Front Page Titles (by Subject) Bentham to Sir Charles Bunbury. - The Works of Jeremy Bentham, vol. 11 (Memoirs of Bentham Part II and Analytical Index)
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Bentham to Sir Charles Bunbury. - Jeremy Bentham, The Works of Jeremy Bentham, vol. 11 (Memoirs of Bentham Part II and Analytical Index) 
The Works of Jeremy Bentham, published under the Superintendence of his Executor, John Bowring (Edinburgh: William Tait, 1838-1843). 11 vols. Vol. 11.
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Bentham to Sir Charles Bunbury.
Crimes, distinguished by the name of unnatural, are endemial, not to say universal, on board the Hulks in both places, Woolwich as well as Portsmouth. As the Hulks are emptied of the contents, these crimes flow out with them, and propagate themselves in patriam populumque. At Woolwich, an initiation of this sort stands in the place of garnish, and is exacted with equal rigour. This fact is put out of doubt by indubitable evidence. Not only such things are, but, as the Mayor of Portsmouth, Sir John Carter, in a letter now before me, very sensibly observes, from the very nature of the receptacle, such things ever must be. Such are the abominations of which Lord Grosvenor has obtained, and Lord Pelham and Mr Addington decreed, the perpetuation and diffusion. The official lord has had notice of them over and over again: to the pious lord, it does not seem very likely to have been a secret. Query, in a court, able and willing to do substantial justice, who is most guilty of them: he who practises them upon an individual scale, or he who protects and establishes them upon a public scale? This is a query I propose submitting to the public. Know you any just cause or impediment that should prevent me? or will you take the task off my hands?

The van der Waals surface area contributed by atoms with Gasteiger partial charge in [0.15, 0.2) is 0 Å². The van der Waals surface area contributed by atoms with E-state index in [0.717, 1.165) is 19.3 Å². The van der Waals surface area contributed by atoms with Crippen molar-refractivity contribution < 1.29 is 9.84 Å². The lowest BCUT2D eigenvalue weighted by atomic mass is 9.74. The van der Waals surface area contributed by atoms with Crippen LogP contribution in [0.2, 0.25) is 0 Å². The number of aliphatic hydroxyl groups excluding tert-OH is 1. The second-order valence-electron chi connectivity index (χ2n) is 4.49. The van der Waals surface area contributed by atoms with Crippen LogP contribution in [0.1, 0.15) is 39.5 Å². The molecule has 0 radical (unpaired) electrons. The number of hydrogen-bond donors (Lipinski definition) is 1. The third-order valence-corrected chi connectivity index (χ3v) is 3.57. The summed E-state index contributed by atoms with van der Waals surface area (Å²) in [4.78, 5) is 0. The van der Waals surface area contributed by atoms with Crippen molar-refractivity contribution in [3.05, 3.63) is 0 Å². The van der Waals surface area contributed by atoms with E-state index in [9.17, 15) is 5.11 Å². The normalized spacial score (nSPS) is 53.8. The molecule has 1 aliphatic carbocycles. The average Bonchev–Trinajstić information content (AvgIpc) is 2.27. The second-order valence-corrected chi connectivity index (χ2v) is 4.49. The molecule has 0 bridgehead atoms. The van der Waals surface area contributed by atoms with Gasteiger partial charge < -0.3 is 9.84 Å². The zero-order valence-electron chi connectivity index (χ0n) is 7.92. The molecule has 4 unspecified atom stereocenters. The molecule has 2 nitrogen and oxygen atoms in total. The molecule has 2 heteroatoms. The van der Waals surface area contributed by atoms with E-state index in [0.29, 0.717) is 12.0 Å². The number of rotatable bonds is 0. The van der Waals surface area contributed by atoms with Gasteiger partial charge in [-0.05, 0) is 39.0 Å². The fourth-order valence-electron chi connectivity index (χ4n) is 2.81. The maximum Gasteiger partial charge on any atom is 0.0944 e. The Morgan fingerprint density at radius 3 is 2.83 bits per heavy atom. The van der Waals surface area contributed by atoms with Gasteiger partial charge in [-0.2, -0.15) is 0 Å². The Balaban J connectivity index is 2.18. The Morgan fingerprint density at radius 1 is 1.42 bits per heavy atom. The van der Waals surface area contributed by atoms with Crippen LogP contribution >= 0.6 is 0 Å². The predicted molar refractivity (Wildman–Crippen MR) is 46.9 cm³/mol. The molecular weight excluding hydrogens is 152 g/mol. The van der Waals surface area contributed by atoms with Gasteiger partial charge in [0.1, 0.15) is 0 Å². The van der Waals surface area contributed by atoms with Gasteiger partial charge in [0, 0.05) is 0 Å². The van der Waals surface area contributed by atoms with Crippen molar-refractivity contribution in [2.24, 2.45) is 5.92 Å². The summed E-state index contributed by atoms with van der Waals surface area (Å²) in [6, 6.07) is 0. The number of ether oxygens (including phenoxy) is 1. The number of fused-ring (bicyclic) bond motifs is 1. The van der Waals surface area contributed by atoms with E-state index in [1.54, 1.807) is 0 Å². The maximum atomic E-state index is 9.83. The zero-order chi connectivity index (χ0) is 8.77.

“The long letter you favoured me with is still in my mind’s eye. Will you make the experiment upon your noble and pious friend? Give him legal notice of what he knows already, and ask him whether he still chooses it shall be so? Alas, no! Your heart fails you: I see you shrinking from it.
“You misconceived me: the piety of the noble lord was never with me the matter in dispute: the question was, and is, respecting the connexion between piety and morality,—if public morality be morality in his noble breast. This, in my heretical view of the matter, is the end: piety, useful only as a means, leading to that end. For, except through the medium of morality, who is to be the better for a man’s piety? Man, I suppose, if anybody: not the Almighty, I presume.
“As to your potent friend, Mr Addington, on this as on other occasions, he waits to be determined, as he has hitherto been determined, by the greater uneasiness: by the greater force of parliamentary and closet pressure. To all considerations of good faith, and public morality, and public decorum on those grounds, he has been reported ‘callous’: such was the expressive word, and from a surgeon who probed him to the quick. Candid, honey-minded man! How pure his public spirit! How passionate his desire to do whatever were for the best! What professions! What effusions! The judgment of Sir Evan Nepean could not stand against the torrent. Does yours dare encounter it? Mistake me not: Nepean was not the surgeon spoken of. As for the man of might, his perpetual smiles are entailed upon every man whom it is possible he should ever have to count with: he makes himself amends upon a defenceless and deserted man like me.
“Good faith, public morality, constitution,—all alike sacred to your potent friends. ‘Plea for the Constitution,’—a pamphlet of which you will not bear—dare—(which shall I say?) to read so much as the title-page. The Attorney-general was ‘shocked’ at it. To a man who was not yet ‘callous,’ what can be more shocking than truths at once disgraceful and incontestible! The mention made of himself in the Preface he was not displeased with: the truth of the fact he admitted, expressly or tacitly, to Romilly. Thank me—yes, even me,—for the Transportation-facilitating Act! Thanks to what they have not yet destroyed of the Constitution, it is in the power of a worm, while writhing under the foot of the oppressor, to give motion to the sceptre. I have not done with them yet by a great deal. The Attorney-general, if he is to be believed, would be favourable if he durst.
“Sir C. Bunbury has, or at least had, a project for forming a posse to storm the minister in the closet. Wilberforce, will he join or head the posse? Wilberforce and H. Thornton, are they good Samaritans, or are they Priest and Levite?”